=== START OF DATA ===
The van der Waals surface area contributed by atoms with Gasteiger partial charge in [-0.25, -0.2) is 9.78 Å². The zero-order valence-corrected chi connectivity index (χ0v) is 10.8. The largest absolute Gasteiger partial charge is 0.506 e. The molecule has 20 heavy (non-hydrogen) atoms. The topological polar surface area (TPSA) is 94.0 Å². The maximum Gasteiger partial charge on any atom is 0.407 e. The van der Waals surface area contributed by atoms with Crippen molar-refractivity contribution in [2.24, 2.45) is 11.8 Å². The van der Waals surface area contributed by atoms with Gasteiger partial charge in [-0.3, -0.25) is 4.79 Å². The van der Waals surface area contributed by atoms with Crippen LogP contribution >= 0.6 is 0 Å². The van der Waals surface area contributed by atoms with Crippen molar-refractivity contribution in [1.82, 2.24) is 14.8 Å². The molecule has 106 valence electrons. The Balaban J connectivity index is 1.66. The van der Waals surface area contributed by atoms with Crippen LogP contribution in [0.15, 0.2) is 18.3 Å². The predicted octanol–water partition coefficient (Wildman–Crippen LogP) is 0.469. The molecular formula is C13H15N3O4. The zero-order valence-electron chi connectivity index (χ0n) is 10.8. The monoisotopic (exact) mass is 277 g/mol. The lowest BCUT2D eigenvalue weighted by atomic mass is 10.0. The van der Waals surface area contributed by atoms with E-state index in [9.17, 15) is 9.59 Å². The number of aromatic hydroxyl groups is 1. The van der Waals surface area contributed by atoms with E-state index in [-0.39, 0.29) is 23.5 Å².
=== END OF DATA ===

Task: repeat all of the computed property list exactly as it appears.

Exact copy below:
The van der Waals surface area contributed by atoms with Gasteiger partial charge in [-0.25, -0.2) is 9.78 Å². The zero-order valence-corrected chi connectivity index (χ0v) is 10.8. The largest absolute Gasteiger partial charge is 0.506 e. The molecule has 20 heavy (non-hydrogen) atoms. The topological polar surface area (TPSA) is 94.0 Å². The maximum Gasteiger partial charge on any atom is 0.407 e. The van der Waals surface area contributed by atoms with Crippen molar-refractivity contribution in [2.24, 2.45) is 11.8 Å². The van der Waals surface area contributed by atoms with Gasteiger partial charge in [-0.3, -0.25) is 4.79 Å². The van der Waals surface area contributed by atoms with Crippen LogP contribution >= 0.6 is 0 Å². The van der Waals surface area contributed by atoms with Crippen molar-refractivity contribution in [1.82, 2.24) is 14.8 Å². The molecule has 106 valence electrons. The Balaban J connectivity index is 1.66. The van der Waals surface area contributed by atoms with Crippen LogP contribution in [0.15, 0.2) is 18.3 Å². The predicted octanol–water partition coefficient (Wildman–Crippen LogP) is 0.469. The molecular formula is C13H15N3O4. The zero-order valence-electron chi connectivity index (χ0n) is 10.8. The monoisotopic (exact) mass is 277 g/mol. The lowest BCUT2D eigenvalue weighted by atomic mass is 10.0. The van der Waals surface area contributed by atoms with E-state index in [9.17, 15) is 9.59 Å². The number of aromatic hydroxyl groups is 1. The van der Waals surface area contributed by atoms with E-state index in [-0.39, 0.29) is 23.5 Å².